Reviewed 6/09/2008

Fiasco, by Thomas E. Ricks
The American Military Adventure in Iraq
Thomas E. Ricks
New York: Penguin, July 2007




ISBN-13 978-0-1430-3891-7
ISBN-10 0-1430-3891-5 482pp. SC/BWI $16.00

From the notorious Abu Ghraib prison west of Baghdad, north to Tikrit and Mosul, or west to the isolated village of Ar Rutbah, this book provides a month by month (sometimes week by week) chronicle of the debacle that our military adventure in Iraq turned into through lack of planning and neglect of corrective measures. These and other trouble spots are shown on two maps at the front of the book.

Thomas Ricks has been a Pentagon correspondent since 1982, first for the Wall Street Journal, moving to the Washington Post in 2000. He was twice part of a Pulitzer-Prize-winning team of reporters. His two previous books, Making the Corps and A Soldier's Duty, are well-regarded. In this 2006 book, he reveals in exhaustive detail the discussion and planning (or lack of same) behind the war in Iraq and the largely incompetent conduct of that war.

The U.S. military occupation of Iraq seems almost to have been designed for failure.1 The deliberate lack of planning for Phase IV (post-conquest operations) Ricks shows us was bad enough. It was compounded by mistakes made throughout the conduct of the war. These included:

Compounding these errors were the hostility and poor cooperation between military commanders and the Coalition Provisional Authority (CPA) run by L. Paul Bremer. Although Ricks keeps his principal focus on the military's activities, he gives us enough insight into the CPA to show Bremer's incompetence as its head.2 In addition, he recounts how the administration held on to Ahmed Chalabi3 far past the point where he was clearly a liability, and how the "coalition of the willing" was largely a sham compared to the one put together for Desert Storm.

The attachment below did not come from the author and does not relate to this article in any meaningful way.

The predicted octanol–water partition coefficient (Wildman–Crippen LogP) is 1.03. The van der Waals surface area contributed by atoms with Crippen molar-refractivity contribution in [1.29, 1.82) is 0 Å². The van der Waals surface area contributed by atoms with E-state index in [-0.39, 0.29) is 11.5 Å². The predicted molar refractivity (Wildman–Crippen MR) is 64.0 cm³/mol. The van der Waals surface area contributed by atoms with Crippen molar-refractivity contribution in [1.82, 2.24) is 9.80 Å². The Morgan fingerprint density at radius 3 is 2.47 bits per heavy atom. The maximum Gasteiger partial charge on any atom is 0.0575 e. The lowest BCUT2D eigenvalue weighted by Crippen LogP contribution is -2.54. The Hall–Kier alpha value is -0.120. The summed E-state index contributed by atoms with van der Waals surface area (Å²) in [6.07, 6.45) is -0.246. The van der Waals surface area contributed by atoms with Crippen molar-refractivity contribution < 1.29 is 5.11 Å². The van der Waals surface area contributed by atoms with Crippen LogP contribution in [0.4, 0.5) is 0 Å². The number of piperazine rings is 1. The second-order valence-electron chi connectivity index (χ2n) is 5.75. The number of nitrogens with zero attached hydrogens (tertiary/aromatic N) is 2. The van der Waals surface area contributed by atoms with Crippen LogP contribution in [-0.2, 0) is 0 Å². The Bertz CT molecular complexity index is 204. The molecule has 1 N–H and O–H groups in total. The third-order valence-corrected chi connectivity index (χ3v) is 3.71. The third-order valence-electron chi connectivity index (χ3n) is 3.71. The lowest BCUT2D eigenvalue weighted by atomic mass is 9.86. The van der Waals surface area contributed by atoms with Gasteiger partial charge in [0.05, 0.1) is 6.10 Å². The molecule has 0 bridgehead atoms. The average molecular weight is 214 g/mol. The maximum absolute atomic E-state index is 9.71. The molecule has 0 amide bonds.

Ricks had remarkable access to the officer corps running the war, both Army and Marines.4 He also did painstakingly thorough research into the available documentation. (A number of relevant documents remain classified.) The result is an account of what the military leadership did wrong (and right) in Iraq that is hard to equal. The text contains very few errors, and is supplemented by 31 annotated photographs. Extensive endnotes and a thorough index are provided. I recommend the book to anyone wishing to understand our position in the Middle East. For those building a personal library on the subject, it is a vital addition.

1 Almost but not quite. As in most such cases, incompetence and hubris are far more likely than a nefarious conspiracy.
2 Ricks describes Bremer as a generally able and likable man who, for whatever reason, was totally unsuited to run the CPA and made a botch of it.
3 On page 104, Ricks records the following exchange: The undersecretary of defense for policy was livid with him afterward for his attitude toward Chalabi, Garner recalled. "Feith loved him."
4 Unsurprisingly, he had relatively poor access to those officers he blames most for the failures. This is a good rule-of-thumb gauge for who they are.
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